Patachitra in Durga Puja Festival

Showcasing the confluence of a unique folk art form of scroll painting and the annual festival of Goddess Durga.

By Banglanatak

The Art of a Patachitra Artist, Rupsona Chitrakar, 2018, From the collection of: Banglanatak
Patachitra of Durga, Rahim Chitrakar, 2018, From the collection of: Banglanatak
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The Patuas of Naya village in Pingla, West Bengal are a Muslim community identified by the title 'Chitrakar', literally meaning 'picture-makers'. They have been painting and singing stories on Hindu mythology and folk tales for centuries, and Goddess Durga is one of their favourite subjects. Patachitra is their unique oral-visual art form of scroll paintings accompanied by narrative songs, making them painters, lyricists, and singers all at once.

Single Panel Patachitra of Goddess Durga with Family (2019) by Anwar ChitrakarBanglanatak

Durga Puja of Bengal is one of the closest-to-heart festivals of eastern India.

Once a year, the Goddess visits her maternal home on Earth, from Kailash (the abode of her husband Lord Shiva) with her four children, and are dearly welcomed through the celebrations and rituals of the Festival. 

Patachitra Painting on Durga Idol (2018) by Swarna ChitrakarBanglanatak

The art of Bengal Patachitra, heavily drawing from Hindu mythology, merges with Durga Puja decorations, celebrating cultural diversity.
The engagement of Patuas in pandal and idol decorations is a true representation of the syncretic nature of this tradition in modern times.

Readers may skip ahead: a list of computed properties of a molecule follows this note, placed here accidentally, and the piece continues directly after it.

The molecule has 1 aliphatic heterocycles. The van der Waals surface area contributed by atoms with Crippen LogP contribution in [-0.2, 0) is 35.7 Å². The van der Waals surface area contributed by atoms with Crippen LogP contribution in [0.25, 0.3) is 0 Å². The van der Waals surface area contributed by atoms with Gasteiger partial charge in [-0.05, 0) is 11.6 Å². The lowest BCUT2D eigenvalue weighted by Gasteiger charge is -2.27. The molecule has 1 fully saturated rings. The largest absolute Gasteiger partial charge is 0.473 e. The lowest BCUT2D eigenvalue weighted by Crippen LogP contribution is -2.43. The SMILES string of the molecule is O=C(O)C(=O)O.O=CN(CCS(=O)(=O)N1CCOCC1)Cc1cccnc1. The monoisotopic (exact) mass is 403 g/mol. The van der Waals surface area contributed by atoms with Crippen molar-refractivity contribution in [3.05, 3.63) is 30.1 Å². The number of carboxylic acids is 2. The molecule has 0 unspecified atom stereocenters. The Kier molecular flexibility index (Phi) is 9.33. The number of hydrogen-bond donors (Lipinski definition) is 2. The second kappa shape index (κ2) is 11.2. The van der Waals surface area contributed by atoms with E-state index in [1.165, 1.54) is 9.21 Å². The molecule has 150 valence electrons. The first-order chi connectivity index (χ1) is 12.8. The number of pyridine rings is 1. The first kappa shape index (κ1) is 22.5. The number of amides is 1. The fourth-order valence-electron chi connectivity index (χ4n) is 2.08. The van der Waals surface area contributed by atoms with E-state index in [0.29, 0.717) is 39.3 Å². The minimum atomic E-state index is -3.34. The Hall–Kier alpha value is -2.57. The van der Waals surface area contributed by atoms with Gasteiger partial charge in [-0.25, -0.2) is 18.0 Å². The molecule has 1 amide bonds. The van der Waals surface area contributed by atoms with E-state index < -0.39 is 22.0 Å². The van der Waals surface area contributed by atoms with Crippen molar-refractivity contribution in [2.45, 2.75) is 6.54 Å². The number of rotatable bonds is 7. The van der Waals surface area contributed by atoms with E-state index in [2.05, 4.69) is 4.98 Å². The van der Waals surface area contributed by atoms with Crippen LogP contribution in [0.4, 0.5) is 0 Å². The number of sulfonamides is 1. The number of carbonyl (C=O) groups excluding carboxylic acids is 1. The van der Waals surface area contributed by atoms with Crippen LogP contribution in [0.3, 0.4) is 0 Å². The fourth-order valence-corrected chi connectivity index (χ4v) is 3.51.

Patachitra Painting on Durga Puja Pandal (2018) by ChitrataruBanglanatak

Patachitra decorates the entrance of a Pandal in Kolkata - a temporary enclosure (made of natural fibre and cloth, decorated with diverse arts, crafts and lights) that serves as a  dwelling of Goddess Durga and her children on earth, during the week long festival.

Patachitra Painting on Durga Idol (2018) by Swarna ChitrakarBanglanatak

This is the work of iconic Patua Swarna Chitrakar.

Swarna received the State Award in 1994 and District Award in 1995 followed by several accolades in major festivals in India, France, Germany, Australia, USA, Sweden, China, and England. 

Painting of Kumortoli (2019) by Anwar ChitrakarBanglanatak

Patuas also paint about the Durga Puja festival itself. The specialised artist community who traditionally sculpt all religious idols reside and work in their innumerable workshops in Kumortuli. This is a painting of  the sculptors at work, to celebrate them. 

This is a painting by the acclaimed Patua Anwar Chitrakar.

Single Panel Patachitra of Goddess Durga and Worshippers (2019) by Anwar ChitrakarBanglanatak

Here the painter depicts the ritual itself where the priest, worshippers and the dhaak player have gathered to offer prayers.

The priest is holding the lamp in front of the deity. 

Sound of Dhaak

A dhaak player is playing the dhaak (a type of drum, an auspicious instrument that is an essential part of the festival).

To know more about Durga in Patachitra art form, visit this link

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